Parking: Expectations vs Reality

I’m going to address an issue that has really started to become a theme recently for site selection among buyers and tenants: parking.


Alberta is in love with the automobile; I’m quite positive that anybody reading this can easily think of a household that has a ratio of cars to people above one. This probably doesn’t even take into account the ancillary vehicles we own as well: RV’s, trailers, quads, boats, and sleds. The corollary to this is we have to find a place to put it all. This means multi-car garages, parking pads, extended driveways, on street parking in subdivisions and third party storage facilities. Another factor is the specific vehicles we drive; travel down any Alberta road and you will see full size pickups or SUV’s making up anywhere from 25% to 50% of the vehicles. I’ve had many conversations with foreigners visiting Alberta for the first time about how they had to take pictures or videos of this situation because their friends wouldn’t believe them.

There are many reasons it has gotten this way. Our fuel costs rank as one of the lowest globally; our weather and climate make it difficult to not have a four wheel drive vehicle; safety is obviously higher if you drive a bigger vehicle; our lifestyles and careers encourages these vehicles (camping, quading, hiking, etc.); and the distances between our destinations are larger. The lack of cheap and quick public transportation means most of the time our only option is to drive to where we are going. We lack the population density to make mass public transit viable; think the high speed rail debate between Edmonton and Calgary. Finally, comparatively to the rest of the world, it is quite expensive to fly anywhere.


As a result of all these vehicles, parking has become a major issue for every property, development, lease space, and municipalities as a whole. The trend from many planning departments is to get away from the vehicle; to create harmonious mixed use developments where everybody walks to their destination. Unfortunately, reality is much different. I say this reluctantly but humans, on a whole, are quite lazy. It is the reason why we need to have 23 car drive-thrus (and even then we still queue onto the street). It contributes to the debate as to why we “lack” parking: if parking isn’t regularly available directly in front of our destination, then we are reluctant to frequent this business.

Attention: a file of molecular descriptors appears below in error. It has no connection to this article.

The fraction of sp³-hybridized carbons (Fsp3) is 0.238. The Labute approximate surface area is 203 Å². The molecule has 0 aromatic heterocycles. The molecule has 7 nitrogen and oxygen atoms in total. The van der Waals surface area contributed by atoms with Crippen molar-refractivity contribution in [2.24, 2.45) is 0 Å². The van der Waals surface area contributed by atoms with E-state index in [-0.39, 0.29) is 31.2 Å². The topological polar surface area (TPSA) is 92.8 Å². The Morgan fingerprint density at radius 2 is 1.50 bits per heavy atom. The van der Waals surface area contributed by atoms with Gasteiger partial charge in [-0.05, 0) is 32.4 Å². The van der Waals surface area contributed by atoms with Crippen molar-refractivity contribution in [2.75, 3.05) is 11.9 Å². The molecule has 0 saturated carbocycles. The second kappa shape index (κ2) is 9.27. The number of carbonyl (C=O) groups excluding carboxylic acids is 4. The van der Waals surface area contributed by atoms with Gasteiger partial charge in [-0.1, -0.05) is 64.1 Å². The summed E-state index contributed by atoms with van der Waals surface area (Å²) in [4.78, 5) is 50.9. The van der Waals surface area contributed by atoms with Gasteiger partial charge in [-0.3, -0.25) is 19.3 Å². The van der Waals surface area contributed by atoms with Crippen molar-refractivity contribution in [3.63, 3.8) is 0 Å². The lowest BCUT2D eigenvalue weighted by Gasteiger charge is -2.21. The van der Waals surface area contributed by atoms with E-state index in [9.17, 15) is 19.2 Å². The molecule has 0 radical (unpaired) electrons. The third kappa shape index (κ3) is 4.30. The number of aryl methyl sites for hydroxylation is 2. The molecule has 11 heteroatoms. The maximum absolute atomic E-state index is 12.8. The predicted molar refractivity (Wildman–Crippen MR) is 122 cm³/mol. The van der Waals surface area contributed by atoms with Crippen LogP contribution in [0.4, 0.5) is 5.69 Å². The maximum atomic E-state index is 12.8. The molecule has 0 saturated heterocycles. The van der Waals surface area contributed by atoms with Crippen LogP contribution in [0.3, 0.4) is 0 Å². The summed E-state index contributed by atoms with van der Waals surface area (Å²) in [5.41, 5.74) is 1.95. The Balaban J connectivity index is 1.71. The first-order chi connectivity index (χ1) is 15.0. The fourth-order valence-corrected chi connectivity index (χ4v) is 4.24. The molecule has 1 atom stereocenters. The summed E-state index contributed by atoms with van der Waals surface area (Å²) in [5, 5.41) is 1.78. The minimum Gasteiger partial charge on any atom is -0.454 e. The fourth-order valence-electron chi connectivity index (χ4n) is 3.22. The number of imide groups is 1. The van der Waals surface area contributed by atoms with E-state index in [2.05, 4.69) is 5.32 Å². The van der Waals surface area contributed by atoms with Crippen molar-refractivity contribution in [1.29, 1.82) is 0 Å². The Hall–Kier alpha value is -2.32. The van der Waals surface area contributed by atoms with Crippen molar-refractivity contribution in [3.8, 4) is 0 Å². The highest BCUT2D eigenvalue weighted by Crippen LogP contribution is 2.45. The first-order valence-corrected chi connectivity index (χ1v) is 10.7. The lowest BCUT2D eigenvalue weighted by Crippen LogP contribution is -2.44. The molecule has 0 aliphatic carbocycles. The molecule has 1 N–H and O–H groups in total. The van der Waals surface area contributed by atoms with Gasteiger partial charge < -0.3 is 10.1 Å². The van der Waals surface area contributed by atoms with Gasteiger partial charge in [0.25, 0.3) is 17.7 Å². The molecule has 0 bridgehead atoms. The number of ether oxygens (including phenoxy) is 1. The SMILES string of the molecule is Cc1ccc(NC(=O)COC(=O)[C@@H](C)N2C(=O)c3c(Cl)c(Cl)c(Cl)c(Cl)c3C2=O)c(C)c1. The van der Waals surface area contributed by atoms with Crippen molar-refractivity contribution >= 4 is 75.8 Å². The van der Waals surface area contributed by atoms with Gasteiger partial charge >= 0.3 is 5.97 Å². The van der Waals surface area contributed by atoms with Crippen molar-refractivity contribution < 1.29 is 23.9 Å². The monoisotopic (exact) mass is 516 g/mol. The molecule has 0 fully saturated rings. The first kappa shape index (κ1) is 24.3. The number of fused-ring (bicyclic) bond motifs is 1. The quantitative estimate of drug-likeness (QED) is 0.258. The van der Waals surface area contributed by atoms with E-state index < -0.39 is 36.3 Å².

The key is managing your expectations on parking. It is not uncommon to have a tenant or buyer request sites that support a parking requirement of five, ten, or even twenty stalls per 1,000 square feet (this is a lot). Their reasoning is they account for every staff member to have a stall and then one stall per customer operating at maximum occupancy. This just isn’t realistic. If developments went off of those ratios, our urban sprawl would be a much larger problem than it already is. Further, the same issue would arise as to not having adequate parking due to the point made earlier on a lack of stalls directly in front of your destination.

Which leads to the second issue I deal with: paying for parking. Generally, rent is calculated by charging on the rentable area of a development, not on the land associated with it. Having those higher ratios means there is a cost to grade, pave and maintain those parking lots. These costs would be passed onto the tenants through triple net and common area maintenance costs (see this post for more on operating costs) or through higher base rents due to the increased cost of the development. One way to lower rents is to charge for parking which is typically found in office style developments. Alas, people hate to pay for parking whether it is through a parking meter or as a monthly fee. Calgary is famous for the outrageous rates charged there. However, you will pay for parking in one way or another either through rents or directly for a stall. The Economist has put out an article on the negatives of free parking (click here for the article).


The bottom line is that we have adequate parking for our current needs. Being past chair of the Downtown Business Association, there were numerous studies done by the City of Red Deer as to what occupancy level their parking lots operated at in the downtown (an area frequently regarded as having no parking). The result was that on a whole, the city’s parking lots and on-street parking operated at a 33% occupancy. Further there are over 5,000 stalls in the downtown. These numbers don’t even take into account the private stalls and underground parkades at buildings. I also challenge someone to go to a development that has “no” parking and stand there at the busiest time and not find a stall. Nine times out of ten there is a stall in a corner, you just have to walk. Finally, you will pay for parking regardless if it is a direct cost for a stall per month or through rental rates on your space. If a thorough analysis was done, you might even find that the paid parking stall per month is actually cheaper than going to a place where it is “free”.

If we can all start to get off our reliance of needing a vehicle then we might be able to solve our parking issues. Until then it is a matter of managing our expectations with reality.

~Brett Salomons